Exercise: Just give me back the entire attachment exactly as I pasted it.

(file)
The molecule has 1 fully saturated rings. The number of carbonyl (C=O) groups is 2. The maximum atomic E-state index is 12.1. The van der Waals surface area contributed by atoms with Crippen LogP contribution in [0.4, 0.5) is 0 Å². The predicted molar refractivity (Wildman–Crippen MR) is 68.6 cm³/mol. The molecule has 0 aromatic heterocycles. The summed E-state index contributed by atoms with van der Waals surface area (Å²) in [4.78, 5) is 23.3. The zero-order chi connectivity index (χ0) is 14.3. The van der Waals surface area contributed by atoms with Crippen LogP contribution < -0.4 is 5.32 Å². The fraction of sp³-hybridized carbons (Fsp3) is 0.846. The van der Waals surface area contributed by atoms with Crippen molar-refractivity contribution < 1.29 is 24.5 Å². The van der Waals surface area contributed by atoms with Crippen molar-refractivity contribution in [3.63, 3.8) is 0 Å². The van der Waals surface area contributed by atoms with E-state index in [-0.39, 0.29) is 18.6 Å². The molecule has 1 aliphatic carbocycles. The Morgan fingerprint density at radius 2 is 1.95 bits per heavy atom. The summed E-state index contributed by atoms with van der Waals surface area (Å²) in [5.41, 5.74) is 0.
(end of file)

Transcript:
The molecule has 1 fully saturated rings. The number of carbonyl (C=O) groups is 2. The maximum atomic E-state index is 12.1. The van der Waals surface area contributed by atoms with Crippen LogP contribution in [0.4, 0.5) is 0 Å². The predicted molar refractivity (Wildman–Crippen MR) is 68.6 cm³/mol. The molecule has 0 aromatic heterocycles. The summed E-state index contributed by atoms with van der Waals surface area (Å²) in [4.78, 5) is 23.3. The zero-order chi connectivity index (χ0) is 14.3. The van der Waals surface area contributed by atoms with Crippen LogP contribution < -0.4 is 5.32 Å². The fraction of sp³-hybridized carbons (Fsp3) is 0.846. The van der Waals surface area contributed by atoms with Crippen molar-refractivity contribution < 1.29 is 24.5 Å². The van der Waals surface area contributed by atoms with Crippen molar-refractivity contribution in [3.63, 3.8) is 0 Å². The van der Waals surface area contributed by atoms with E-state index in [-0.39, 0.29) is 18.6 Å². The molecule has 1 aliphatic carbocycles. The Morgan fingerprint density at radius 2 is 1.95 bits per heavy atom. The summed E-state index contributed by atoms with van der Waals surface area (Å²) in [5.41, 5.74) is 0.